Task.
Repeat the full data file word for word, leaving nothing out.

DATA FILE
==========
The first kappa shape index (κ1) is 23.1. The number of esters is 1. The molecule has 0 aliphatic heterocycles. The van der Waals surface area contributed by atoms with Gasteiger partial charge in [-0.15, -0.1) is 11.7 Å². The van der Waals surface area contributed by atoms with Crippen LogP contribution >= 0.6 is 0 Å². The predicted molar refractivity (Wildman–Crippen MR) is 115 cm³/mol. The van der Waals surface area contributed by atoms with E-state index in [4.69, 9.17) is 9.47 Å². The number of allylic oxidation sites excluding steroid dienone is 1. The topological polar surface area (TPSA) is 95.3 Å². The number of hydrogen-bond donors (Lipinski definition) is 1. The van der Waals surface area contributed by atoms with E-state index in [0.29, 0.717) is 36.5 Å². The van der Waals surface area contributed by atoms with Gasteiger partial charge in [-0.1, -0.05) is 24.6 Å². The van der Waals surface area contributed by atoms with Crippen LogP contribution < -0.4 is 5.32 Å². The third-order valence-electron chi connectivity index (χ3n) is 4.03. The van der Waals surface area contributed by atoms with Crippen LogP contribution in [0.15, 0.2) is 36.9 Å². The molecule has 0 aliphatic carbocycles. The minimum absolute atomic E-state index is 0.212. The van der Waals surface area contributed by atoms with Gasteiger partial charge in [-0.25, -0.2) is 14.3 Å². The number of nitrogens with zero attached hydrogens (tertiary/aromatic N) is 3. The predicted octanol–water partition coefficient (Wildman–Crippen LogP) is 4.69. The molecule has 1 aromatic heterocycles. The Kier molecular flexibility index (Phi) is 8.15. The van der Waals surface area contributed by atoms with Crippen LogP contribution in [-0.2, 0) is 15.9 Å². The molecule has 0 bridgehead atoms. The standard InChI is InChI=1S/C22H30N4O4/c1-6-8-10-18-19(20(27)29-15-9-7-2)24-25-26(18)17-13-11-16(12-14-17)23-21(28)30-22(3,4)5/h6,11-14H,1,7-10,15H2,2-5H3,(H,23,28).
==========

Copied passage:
The first kappa shape index (κ1) is 23.1. The number of esters is 1. The molecule has 0 aliphatic heterocycles. The van der Waals surface area contributed by atoms with Gasteiger partial charge in [-0.15, -0.1) is 11.7 Å². The van der Waals surface area contributed by atoms with Crippen LogP contribution >= 0.6 is 0 Å². The predicted molar refractivity (Wildman–Crippen MR) is 115 cm³/mol. The van der Waals surface area contributed by atoms with E-state index in [4.69, 9.17) is 9.47 Å². The number of allylic oxidation sites excluding steroid dienone is 1. The topological polar surface area (TPSA) is 95.3 Å². The number of hydrogen-bond donors (Lipinski definition) is 1. The van der Waals surface area contributed by atoms with E-state index in [0.29, 0.717) is 36.5 Å². The van der Waals surface area contributed by atoms with Gasteiger partial charge in [-0.1, -0.05) is 24.6 Å². The van der Waals surface area contributed by atoms with Crippen LogP contribution < -0.4 is 5.32 Å². The third-order valence-electron chi connectivity index (χ3n) is 4.03. The van der Waals surface area contributed by atoms with Crippen LogP contribution in [0.15, 0.2) is 36.9 Å². The molecule has 0 aliphatic carbocycles. The minimum absolute atomic E-state index is 0.212. The van der Waals surface area contributed by atoms with Gasteiger partial charge in [-0.25, -0.2) is 14.3 Å². The number of nitrogens with zero attached hydrogens (tertiary/aromatic N) is 3. The predicted octanol–water partition coefficient (Wildman–Crippen LogP) is 4.69. The molecule has 1 aromatic heterocycles. The Kier molecular flexibility index (Phi) is 8.15. The van der Waals surface area contributed by atoms with Crippen LogP contribution in [-0.2, 0) is 15.9 Å². The molecule has 0 bridgehead atoms. The standard InChI is InChI=1S/C22H30N4O4/c1-6-8-10-18-19(20(27)29-15-9-7-2)24-25-26(18)17-13-11-16(12-14-17)23-21(28)30-22(3,4)5/h6,11-14H,1,7-10,15H2,2-5H3,(H,23,28).